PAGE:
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Opioids and the Labor Market

Author

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  • Dionissi Aliprantis
  • Kyle Fee
  • Mark E. Schweitzer

Abstract

This paper studies the relationship between local opioid prescription rates and labor market outcomes for prime-age men and women between 2006 and 2016. We estimate the relationship at the most disaggregated level feasible in the American Community Survey in order to provide estimates that include rural areas that have, in some cases, seen particularly high prescription rates. Given the limited time period, it is particularly important to account for geographic variation in both short-term and long-term economic conditions. We estimate three panel models to control for evolving local economic conditions: a di?erence-in-di?erences specification, a specification with specific controls for economic conditions, and a model that focuses on a comparison group of place with similar performance in 2000. These modelling approaches find a range of statistically significant and economically substantial results for both prime-age men and women. For example, we find that a 10 percent higher local prescription rate is associated with a decrease in the prime-age labor force participation rate of between 0.15 and 0.47 percentage points for men and between 0.15 and 0.19 percentage points for women, depending on the control strategy. We also estimate effects for narrower demographic groups and find substantially larger estimates for some groups, notably for white and minority men with less than a BA. We also present evidence on reverse causality. We show that a short-term unemployment shock did not increase the share of people misusing prescription opioids and that prescription levels vary substantially within quintiles of longer-term labor market performance. Our estimates are generally robust to estimation within those quintiles of 2000 labor market performance. These results argue against theories of reverse causation that rely on prescriptions rates being higher in labor markets that were already weaker.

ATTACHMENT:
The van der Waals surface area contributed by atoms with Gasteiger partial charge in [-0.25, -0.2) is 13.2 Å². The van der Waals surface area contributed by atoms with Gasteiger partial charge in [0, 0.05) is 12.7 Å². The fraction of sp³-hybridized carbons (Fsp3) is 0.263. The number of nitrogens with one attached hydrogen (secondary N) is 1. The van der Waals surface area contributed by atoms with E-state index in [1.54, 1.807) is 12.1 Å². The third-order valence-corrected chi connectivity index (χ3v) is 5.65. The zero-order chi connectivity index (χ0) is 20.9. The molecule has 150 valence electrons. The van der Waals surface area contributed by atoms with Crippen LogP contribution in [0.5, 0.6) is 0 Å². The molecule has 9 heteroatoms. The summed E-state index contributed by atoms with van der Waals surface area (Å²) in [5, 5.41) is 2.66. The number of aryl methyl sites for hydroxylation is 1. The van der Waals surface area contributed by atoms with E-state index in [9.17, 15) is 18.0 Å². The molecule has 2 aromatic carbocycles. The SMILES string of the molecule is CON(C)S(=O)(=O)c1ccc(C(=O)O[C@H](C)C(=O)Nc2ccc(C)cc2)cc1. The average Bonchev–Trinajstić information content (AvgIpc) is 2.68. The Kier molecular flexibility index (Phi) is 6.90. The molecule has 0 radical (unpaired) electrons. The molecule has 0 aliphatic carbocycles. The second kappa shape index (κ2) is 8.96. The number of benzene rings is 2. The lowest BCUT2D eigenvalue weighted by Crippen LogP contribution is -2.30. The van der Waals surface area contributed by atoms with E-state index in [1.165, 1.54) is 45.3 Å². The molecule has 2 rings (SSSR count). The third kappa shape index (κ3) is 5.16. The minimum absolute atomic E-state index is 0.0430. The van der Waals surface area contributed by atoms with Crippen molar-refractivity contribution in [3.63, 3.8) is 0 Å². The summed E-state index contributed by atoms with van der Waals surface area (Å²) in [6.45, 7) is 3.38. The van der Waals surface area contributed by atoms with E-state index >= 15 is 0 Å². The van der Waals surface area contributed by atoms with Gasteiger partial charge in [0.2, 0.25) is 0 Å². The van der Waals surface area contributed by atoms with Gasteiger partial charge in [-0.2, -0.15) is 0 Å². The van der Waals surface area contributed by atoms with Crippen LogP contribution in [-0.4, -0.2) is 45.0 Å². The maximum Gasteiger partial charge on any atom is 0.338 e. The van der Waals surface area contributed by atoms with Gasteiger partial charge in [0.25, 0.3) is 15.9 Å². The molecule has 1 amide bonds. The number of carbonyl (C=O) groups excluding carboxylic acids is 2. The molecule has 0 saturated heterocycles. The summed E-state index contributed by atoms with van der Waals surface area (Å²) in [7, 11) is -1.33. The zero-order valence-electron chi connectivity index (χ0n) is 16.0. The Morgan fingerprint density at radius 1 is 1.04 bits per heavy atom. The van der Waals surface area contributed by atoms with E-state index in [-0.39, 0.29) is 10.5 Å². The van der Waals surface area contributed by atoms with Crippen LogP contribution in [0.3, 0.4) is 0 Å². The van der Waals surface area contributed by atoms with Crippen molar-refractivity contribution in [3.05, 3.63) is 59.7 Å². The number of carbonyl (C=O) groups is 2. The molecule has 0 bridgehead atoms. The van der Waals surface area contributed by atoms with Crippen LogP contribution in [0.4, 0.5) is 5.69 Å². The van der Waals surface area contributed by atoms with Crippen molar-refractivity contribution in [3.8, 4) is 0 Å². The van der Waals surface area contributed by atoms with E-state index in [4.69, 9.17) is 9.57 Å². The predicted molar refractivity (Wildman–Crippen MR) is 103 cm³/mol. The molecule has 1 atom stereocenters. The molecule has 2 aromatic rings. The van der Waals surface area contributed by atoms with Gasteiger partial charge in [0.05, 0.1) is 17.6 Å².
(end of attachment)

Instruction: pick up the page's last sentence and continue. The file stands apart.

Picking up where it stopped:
Suggested Citation

  • Dionissi Aliprantis & Kyle Fee & Mark E. Schweitzer, 2019. "Opioids and the Labor Market," Working Papers 201807R2, Federal Reserve Bank of Cleveland.
  • Handle: RePEc:fip:fedcwq:180702
    DOI: 10.26509/frbc-wp-201807r2
    Note: This paper is the second revision to the paper originally published as WP 18-07 in May of 2018. The first revision was published in March of 2019
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    References listed on IDEAS

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    Cited by:

    1. Francisco Perez-Arce & Maria J. Prados & Tarra Kohli, 2018. "The Decline in the U.S. Labor Force Participation Rate," Working Papers wp385, University of Michigan, Michigan Retirement Research Center.
    2. Ruhm, Christopher J., 2019. "Drivers of the fatal drug epidemic," Journal of Health Economics, Elsevier, vol. 64(C), pages 25-42.
    3. Joyce Manchester & Riley Sullivan, 2019. "Exploring causes of and responses to the opioid epidemic in New England," New England Public Policy Center Policy Reports 19-2, Federal Reserve Bank of Boston.
    4. Sujeong Park & David Powell, 2020. "Is the Rise in Illicit Opioids Affecting Labor Supply and Disability Claiming Rates?," NBER Working Papers 27804, National Bureau of Economic Research, Inc.
    5. Cornelius A. Rietveld & Pankaj C. Patel, 0. "Prescription opioids and new business establishments," Small Business Economics, Springer, vol. 0, pages 1-25.

    More about this item

    Keywords

    Labor Force Participation; Great Recession; Opioid Prescription Rate; Opioid Abuse;

    JEL classification:

    • I10 - Health, Education, and Welfare - - Health - - - General
    • J22 - Labor and Demographic Economics - - Demand and Supply of Labor - - - Time Allocation and Labor Supply
    • J28 - Labor and Demographic Economics - - Demand and Supply of Labor - - - Safety; Job Satisfaction; Related Public Policy
    • R12 - Urban, Rural, Regional, Real Estate, and Transportation Economics - - General Regional Economics - - - Size and Spatial Distributions of Regional Economic Activity; Interregional Trade (economic geography)

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